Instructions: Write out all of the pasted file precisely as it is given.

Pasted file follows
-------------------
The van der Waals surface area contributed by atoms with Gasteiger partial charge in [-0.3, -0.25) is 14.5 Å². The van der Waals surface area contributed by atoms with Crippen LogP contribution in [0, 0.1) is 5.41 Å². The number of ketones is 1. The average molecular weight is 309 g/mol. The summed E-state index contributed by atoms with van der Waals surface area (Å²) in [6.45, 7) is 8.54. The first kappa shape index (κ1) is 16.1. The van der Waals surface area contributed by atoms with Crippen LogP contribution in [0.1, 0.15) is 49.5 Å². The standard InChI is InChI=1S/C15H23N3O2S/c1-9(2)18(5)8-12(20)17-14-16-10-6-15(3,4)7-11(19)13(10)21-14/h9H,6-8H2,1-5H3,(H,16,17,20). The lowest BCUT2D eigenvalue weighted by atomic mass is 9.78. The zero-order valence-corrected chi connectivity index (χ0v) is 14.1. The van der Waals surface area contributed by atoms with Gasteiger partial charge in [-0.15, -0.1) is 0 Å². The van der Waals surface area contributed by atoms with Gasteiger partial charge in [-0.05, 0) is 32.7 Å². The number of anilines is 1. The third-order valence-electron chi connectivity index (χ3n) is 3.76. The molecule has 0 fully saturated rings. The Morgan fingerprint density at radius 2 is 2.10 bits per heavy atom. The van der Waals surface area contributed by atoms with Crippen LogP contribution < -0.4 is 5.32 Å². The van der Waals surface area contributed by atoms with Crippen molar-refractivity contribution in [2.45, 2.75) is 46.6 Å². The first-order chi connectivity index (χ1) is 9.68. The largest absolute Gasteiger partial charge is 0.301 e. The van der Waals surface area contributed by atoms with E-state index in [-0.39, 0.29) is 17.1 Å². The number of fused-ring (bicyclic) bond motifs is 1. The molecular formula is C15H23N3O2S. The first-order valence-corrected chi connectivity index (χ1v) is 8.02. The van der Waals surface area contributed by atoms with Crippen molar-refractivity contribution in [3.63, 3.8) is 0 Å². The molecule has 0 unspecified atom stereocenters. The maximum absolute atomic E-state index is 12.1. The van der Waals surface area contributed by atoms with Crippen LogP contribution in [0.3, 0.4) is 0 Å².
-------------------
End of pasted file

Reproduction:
The van der Waals surface area contributed by atoms with Gasteiger partial charge in [-0.3, -0.25) is 14.5 Å². The van der Waals surface area contributed by atoms with Crippen LogP contribution in [0, 0.1) is 5.41 Å². The number of ketones is 1. The average molecular weight is 309 g/mol. The summed E-state index contributed by atoms with van der Waals surface area (Å²) in [6.45, 7) is 8.54. The first kappa shape index (κ1) is 16.1. The van der Waals surface area contributed by atoms with Crippen LogP contribution in [0.1, 0.15) is 49.5 Å². The standard InChI is InChI=1S/C15H23N3O2S/c1-9(2)18(5)8-12(20)17-14-16-10-6-15(3,4)7-11(19)13(10)21-14/h9H,6-8H2,1-5H3,(H,16,17,20). The lowest BCUT2D eigenvalue weighted by atomic mass is 9.78. The zero-order valence-corrected chi connectivity index (χ0v) is 14.1. The van der Waals surface area contributed by atoms with Gasteiger partial charge in [-0.15, -0.1) is 0 Å². The van der Waals surface area contributed by atoms with Gasteiger partial charge in [-0.05, 0) is 32.7 Å². The number of anilines is 1. The third-order valence-electron chi connectivity index (χ3n) is 3.76. The molecule has 0 fully saturated rings. The Morgan fingerprint density at radius 2 is 2.10 bits per heavy atom. The van der Waals surface area contributed by atoms with Crippen LogP contribution < -0.4 is 5.32 Å². The van der Waals surface area contributed by atoms with Crippen molar-refractivity contribution in [2.45, 2.75) is 46.6 Å². The first-order chi connectivity index (χ1) is 9.68. The largest absolute Gasteiger partial charge is 0.301 e. The van der Waals surface area contributed by atoms with E-state index in [-0.39, 0.29) is 17.1 Å². The number of fused-ring (bicyclic) bond motifs is 1. The molecular formula is C15H23N3O2S. The first-order valence-corrected chi connectivity index (χ1v) is 8.02. The van der Waals surface area contributed by atoms with Crippen molar-refractivity contribution in [3.63, 3.8) is 0 Å². The molecule has 0 unspecified atom stereocenters. The maximum absolute atomic E-state index is 12.1. The van der Waals surface area contributed by atoms with Crippen LogP contribution in [0.3, 0.4) is 0 Å².